1) Adding Colored Balls
2) Selecting Ornaments
3) Placing Ornaments
#1 Adding Colored Balls
Basic glass balls are the mainstay of any tree and help establish color and shine. To begin, fill the interior of your tree with dominant-colored balls to create a sense of depth and fill empty spaces. Smaller, lighter-colored balls should be placed toward the outer edges of the tree branches for shine and sparkle.
#2 Selecting Ornaments
A Christmas tree will look its best with a unified theme. If your ornament collection doesn’t already have a theme, it is easy to establish one.
Repetition is one key to developing a theme. This can be as simple as decorating with ornaments wither of the same color, shapes or textures. Adding garlands, swags, flowers or bows of ribbon in one color pattern is another way to create a theme. In general, select one motif for your theme and start collecting: religious, juvenile, natural, Santa, Snowman or country.
#3 Placing Ornaments
Lighted or animated ornaments that plug into a bulb socket should be placed early in the process since they require a position within reach of the light cord. Only use 4 per set of 50 lights to avoid undue strain on the strands current and prevent premature burnout of lights.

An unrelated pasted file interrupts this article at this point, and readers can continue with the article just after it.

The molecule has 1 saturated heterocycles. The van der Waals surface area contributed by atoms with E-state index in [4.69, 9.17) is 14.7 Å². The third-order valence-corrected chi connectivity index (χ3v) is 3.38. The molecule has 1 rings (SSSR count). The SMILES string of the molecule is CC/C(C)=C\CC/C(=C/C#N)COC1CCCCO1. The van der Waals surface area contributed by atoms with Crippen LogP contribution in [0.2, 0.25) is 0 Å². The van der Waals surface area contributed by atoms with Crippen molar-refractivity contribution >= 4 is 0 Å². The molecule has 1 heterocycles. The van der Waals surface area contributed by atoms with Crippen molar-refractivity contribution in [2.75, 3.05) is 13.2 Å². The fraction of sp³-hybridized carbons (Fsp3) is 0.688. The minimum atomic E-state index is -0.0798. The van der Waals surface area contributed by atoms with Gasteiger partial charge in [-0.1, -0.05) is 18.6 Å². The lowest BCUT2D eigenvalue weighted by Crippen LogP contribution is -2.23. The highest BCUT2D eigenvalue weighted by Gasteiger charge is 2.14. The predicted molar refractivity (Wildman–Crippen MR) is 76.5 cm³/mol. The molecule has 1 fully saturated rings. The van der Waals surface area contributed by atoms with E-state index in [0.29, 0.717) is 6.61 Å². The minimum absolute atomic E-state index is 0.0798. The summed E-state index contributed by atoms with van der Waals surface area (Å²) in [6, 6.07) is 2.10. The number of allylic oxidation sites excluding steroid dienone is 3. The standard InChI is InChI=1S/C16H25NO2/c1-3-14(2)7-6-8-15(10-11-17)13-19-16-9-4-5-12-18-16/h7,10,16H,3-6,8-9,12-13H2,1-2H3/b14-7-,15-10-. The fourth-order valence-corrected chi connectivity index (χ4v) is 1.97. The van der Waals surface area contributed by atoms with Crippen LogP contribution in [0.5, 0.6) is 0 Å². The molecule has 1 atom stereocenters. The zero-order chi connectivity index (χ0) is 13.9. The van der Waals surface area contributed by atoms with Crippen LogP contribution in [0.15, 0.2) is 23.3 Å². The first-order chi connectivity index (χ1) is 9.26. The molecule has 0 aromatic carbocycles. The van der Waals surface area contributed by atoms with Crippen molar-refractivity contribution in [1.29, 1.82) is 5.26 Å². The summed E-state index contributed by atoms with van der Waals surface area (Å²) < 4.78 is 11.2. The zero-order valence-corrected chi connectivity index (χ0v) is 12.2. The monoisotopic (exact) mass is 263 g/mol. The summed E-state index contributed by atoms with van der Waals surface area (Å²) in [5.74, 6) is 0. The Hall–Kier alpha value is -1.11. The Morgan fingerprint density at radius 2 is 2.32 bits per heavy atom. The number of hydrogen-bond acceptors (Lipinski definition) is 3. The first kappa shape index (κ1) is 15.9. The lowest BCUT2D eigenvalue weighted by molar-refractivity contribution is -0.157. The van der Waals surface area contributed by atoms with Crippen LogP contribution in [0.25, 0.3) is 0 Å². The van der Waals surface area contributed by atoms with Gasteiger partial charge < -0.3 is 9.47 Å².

Establish balance for your tree by putting the most dominant group or largest number of similar ornaments on first. Each size, shape, texture and color should be distributed over the entire tree. Hang larger or more dominant ornaments in lower branches for overall balance. Also, place these ornaments first to take advantage of larger openings.
Your ornaments will look better if they hang suspended rather than touching branches. Also try clustering several ornaments for dramatic effect: combine different colors, sizes, or shapes together on one ornament hook or tie them together with ribbon. Place the clusters symmetrically throughout the tree. bend or move branches as needed to accommodate your choices.
Choose garlands that compliment your ornament theme and colors. From ribbons, popcorn, pinecones and florals to basic beads, there are dozens of ways to add distinctive touches to your tree.
Don’t limit yourself to using a single strand or type of garland. Try twisting several strands and types together to create a fuller, more interesting look on your tree. For a more formal look, hang similar ornaments, bows, artificial flowers or fruit at the peak of each swag of garland.
To swag (drape) garland, begin at the back of the tree along the bottom. Twist or hook the garland to a branch tip, then swag the garland gracefully from branch tip to branch tip. Use 12″ to 20″ swag swags, depending on the width of the tree. Let the swag fall freely and naturally. Continue around the tree. On the back side of the tree, either cut off a length or secure the garland swag end as you move up the tree. The more uniform the swag, the more formal the look. To double-swag, start your swag with two strands and allow one strand to hang lower than the other while coming together at the next swag point.